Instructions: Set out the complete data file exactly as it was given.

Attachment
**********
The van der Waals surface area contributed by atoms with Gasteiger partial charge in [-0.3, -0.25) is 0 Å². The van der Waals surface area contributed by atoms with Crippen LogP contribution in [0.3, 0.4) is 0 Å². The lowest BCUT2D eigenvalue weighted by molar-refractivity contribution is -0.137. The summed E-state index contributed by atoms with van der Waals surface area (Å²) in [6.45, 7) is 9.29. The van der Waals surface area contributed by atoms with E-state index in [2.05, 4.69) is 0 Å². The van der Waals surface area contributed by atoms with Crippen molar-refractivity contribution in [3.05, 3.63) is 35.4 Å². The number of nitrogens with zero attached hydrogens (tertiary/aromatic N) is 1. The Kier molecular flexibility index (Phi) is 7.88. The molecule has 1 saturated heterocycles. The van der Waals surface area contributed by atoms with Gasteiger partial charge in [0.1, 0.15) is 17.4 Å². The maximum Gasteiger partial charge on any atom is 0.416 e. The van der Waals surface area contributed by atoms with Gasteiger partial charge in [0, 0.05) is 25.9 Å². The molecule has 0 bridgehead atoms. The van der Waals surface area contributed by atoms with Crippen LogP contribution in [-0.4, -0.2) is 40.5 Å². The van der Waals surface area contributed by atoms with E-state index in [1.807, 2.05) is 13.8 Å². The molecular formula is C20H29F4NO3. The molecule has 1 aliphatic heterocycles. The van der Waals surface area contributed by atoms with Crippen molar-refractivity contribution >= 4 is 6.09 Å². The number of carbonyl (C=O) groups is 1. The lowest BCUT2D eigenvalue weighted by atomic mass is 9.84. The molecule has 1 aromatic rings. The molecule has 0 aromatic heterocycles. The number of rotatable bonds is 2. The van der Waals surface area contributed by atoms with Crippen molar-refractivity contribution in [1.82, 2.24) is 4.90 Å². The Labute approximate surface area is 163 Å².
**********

The van der Waals surface area contributed by atoms with Gasteiger partial charge in [-0.3, -0.25) is 0 Å². The van der Waals surface area contributed by atoms with Crippen LogP contribution in [0.3, 0.4) is 0 Å². The lowest BCUT2D eigenvalue weighted by molar-refractivity contribution is -0.137. The summed E-state index contributed by atoms with van der Waals surface area (Å²) in [6.45, 7) is 9.29. The van der Waals surface area contributed by atoms with E-state index in [2.05, 4.69) is 0 Å². The van der Waals surface area contributed by atoms with Crippen molar-refractivity contribution in [3.05, 3.63) is 35.4 Å². The number of nitrogens with zero attached hydrogens (tertiary/aromatic N) is 1. The Kier molecular flexibility index (Phi) is 7.88. The molecule has 1 saturated heterocycles. The van der Waals surface area contributed by atoms with Gasteiger partial charge in [0.1, 0.15) is 17.4 Å². The maximum Gasteiger partial charge on any atom is 0.416 e. The van der Waals surface area contributed by atoms with Gasteiger partial charge in [0, 0.05) is 25.9 Å². The molecule has 0 bridgehead atoms. The van der Waals surface area contributed by atoms with Crippen LogP contribution in [-0.4, -0.2) is 40.5 Å². The van der Waals surface area contributed by atoms with E-state index in [1.807, 2.05) is 13.8 Å². The molecular formula is C20H29F4NO3. The molecule has 1 aliphatic heterocycles. The van der Waals surface area contributed by atoms with Crippen molar-refractivity contribution >= 4 is 6.09 Å². The number of carbonyl (C=O) groups is 1. The lowest BCUT2D eigenvalue weighted by atomic mass is 9.84. The molecule has 1 aromatic rings. The molecule has 0 aromatic heterocycles. The number of rotatable bonds is 2. The van der Waals surface area contributed by atoms with Crippen molar-refractivity contribution in [1.82, 2.24) is 4.90 Å². The Labute approximate surface area is 163 Å².